Neural correlates of lexicon and grammar: Evidence from the production, reading, and judgment of inflection in aphasia

  title={Neural correlates of lexicon and grammar: Evidence from the production, reading, and judgment of inflection in aphasia},
  author={Michael T. Ullman and Roumyana Pancheva and Tracy E Love and Eiling Yee and David Swinney and Gregory Hickok},
  journal={Brain and Language},

A Behavioral Study of Regularity, Irregularity and Rules in the English Past Tense

  • H. Magen
  • Linguistics
    Journal of psycholinguistic research
  • 2014
Two reaction time experiments investigated the production of the past tense in English in response to the auditory presentation of the present tense of the verb and showed a trend towards slower RTs when past tense forms from different sub-regularities follow one another, suggesting interference between one sub- regularity and another.

Deficits in phonology and past tense morphology

Neuropsychological dissociations between regular and irregular past tense verb processing have been explained in two ways: (a) separate mechanisms of a rule-governed process for regular verbs and a

Irregular past tense forms in English: how data from children with specific language impairment contribute to models of morphology

Two cognitive models of inflectional morphology are widely debated in the literature—the Words and Rules model, whereby irregular forms are stored in the lexicon but regular forms are created by

Facts, Events, and Inflection: When Language and Memory Dissociate

Two brain-damaged patients who show contrasting patterns of deficits in memory and language functioning reveal that the retrieval of irregular inflections proceeds relatively autonomously with respect to declarative memory.

Getting to the Meaning of the Regular Past Tense: Evidence from Neuropsychology

The findings suggest that the patients are delayed in activating the meaning of verbs if a regular past tense affix is appended, consistent with a dual-route account of their deficit.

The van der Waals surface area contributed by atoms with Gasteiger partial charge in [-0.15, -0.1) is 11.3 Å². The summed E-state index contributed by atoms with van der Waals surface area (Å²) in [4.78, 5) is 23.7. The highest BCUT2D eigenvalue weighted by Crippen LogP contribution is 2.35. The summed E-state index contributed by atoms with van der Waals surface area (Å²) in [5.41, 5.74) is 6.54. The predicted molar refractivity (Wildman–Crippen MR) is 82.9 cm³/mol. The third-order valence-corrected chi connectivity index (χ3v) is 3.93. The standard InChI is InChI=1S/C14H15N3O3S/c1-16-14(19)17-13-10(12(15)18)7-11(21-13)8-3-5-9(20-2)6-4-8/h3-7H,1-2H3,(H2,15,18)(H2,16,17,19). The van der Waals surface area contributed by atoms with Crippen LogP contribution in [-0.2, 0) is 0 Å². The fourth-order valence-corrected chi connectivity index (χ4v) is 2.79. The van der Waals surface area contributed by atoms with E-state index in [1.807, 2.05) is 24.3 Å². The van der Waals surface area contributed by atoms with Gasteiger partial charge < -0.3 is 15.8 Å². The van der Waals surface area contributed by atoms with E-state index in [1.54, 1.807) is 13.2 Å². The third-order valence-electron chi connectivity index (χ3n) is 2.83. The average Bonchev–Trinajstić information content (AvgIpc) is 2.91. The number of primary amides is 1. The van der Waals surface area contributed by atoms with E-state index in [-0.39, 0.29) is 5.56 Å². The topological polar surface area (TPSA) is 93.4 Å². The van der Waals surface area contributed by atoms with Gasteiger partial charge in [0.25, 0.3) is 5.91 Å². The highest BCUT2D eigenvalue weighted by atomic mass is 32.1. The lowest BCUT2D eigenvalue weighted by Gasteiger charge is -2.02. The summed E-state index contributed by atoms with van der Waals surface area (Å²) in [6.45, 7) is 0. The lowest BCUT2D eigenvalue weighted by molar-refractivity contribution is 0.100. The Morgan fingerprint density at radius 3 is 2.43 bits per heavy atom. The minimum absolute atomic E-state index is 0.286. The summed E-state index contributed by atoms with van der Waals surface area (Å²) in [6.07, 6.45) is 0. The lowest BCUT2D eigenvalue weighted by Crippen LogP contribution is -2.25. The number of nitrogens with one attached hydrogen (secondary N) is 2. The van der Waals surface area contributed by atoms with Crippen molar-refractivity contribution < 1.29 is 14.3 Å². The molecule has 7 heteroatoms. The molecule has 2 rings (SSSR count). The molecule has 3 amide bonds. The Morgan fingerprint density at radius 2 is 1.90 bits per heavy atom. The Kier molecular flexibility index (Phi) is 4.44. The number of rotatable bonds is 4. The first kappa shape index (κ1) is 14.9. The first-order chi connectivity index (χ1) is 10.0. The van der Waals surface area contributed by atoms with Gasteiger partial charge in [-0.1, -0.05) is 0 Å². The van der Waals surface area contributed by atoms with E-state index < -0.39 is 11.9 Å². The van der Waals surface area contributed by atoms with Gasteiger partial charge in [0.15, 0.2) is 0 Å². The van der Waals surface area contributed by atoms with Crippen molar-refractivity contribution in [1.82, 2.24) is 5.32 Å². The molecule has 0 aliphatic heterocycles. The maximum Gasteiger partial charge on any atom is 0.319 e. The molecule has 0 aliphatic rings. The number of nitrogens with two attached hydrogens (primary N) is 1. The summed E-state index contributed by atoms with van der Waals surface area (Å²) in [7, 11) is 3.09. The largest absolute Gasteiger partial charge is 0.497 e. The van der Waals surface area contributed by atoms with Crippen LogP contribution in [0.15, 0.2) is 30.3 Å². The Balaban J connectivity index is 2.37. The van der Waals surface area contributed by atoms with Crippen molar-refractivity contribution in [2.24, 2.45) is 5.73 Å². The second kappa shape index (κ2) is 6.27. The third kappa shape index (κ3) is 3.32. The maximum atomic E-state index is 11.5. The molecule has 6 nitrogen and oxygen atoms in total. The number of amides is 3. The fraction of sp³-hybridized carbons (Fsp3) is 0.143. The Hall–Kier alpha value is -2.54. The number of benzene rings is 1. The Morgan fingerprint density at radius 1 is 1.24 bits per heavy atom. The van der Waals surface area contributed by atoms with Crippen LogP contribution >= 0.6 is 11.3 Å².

Morpho-syntactic and morpho-phonological deficits in the production of regularly and irregularly inflected verbs

Background: The background to the study is the debate in relation to the English regular/irregular past tense forms. Aims: The purpose of the investigation was the evaluation of the dual mechanism

Storage and processing of Dutch morphological information : Early electrophysiological responses to lexical, morphological and syntactic information

The work in this dissertation aims at shedding new light on how humans store and process simple and complex words: electrophysiological responses elicited by native Dutch speakers are compared across



Acceptability Ratings of Regular and Irregular Past-tense Forms: Evidence for a Dual-system Model of Language from Word Frequency and Phonological Neighbourhood Effects

What are the computational and representational bases of the mental lexicon of words, and of the rules of grammar which productively combine lexical forms into larger words, phrases and sentences?

A Neural Dissociation within Language: Evidence that the Mental Dictionary Is Part of Declarative Memory, and that Grammatical Rules Are Processed by the Procedural System

Evidence is presented that the lexicon is part of a temporal-parietalhnedial-temporal declarative memory system and that granlmatical rules are processed by a frontamasal-ganglia procedural system.

On the processing of regular and irregular forms of verbs and nouns: evidence from neuropsychology

  • M. Miozzo
  • Psychology, Linguistics
  • 2003

The Declarative/Procedural Model of Lexicon and Grammar

  • M. Ullman
  • Psychology
    Journal of psycholinguistic research
  • 2001
It is argued that converging evidence from studies that use a range of psycholinguistic and neurolinguistic approaches with children and adults supports the declarative/procedural model of lexicon and grammar.

The neural basis of lexicon and grammar in first and second language: the declarative/procedural model

Theoretical and empirical aspects of the neural bases of the mental lexicon and the mental grammar in first and second language (L1 and L2) are discussed. It is argued that in L1, the learning,

The past and future of the past tense

Dissociating types of mental computation

The regular and irregular past tense are supported by different neural systems, which can become dissociated by damage to the brain, evidence for functional and neurological distinctions in the types of mental computation that support these different aspects of linguistic and cognitive performance.

Decomposition of morphologically complex words in English: evidence from event-related brain potentials.

Rules, representations, and the English past tense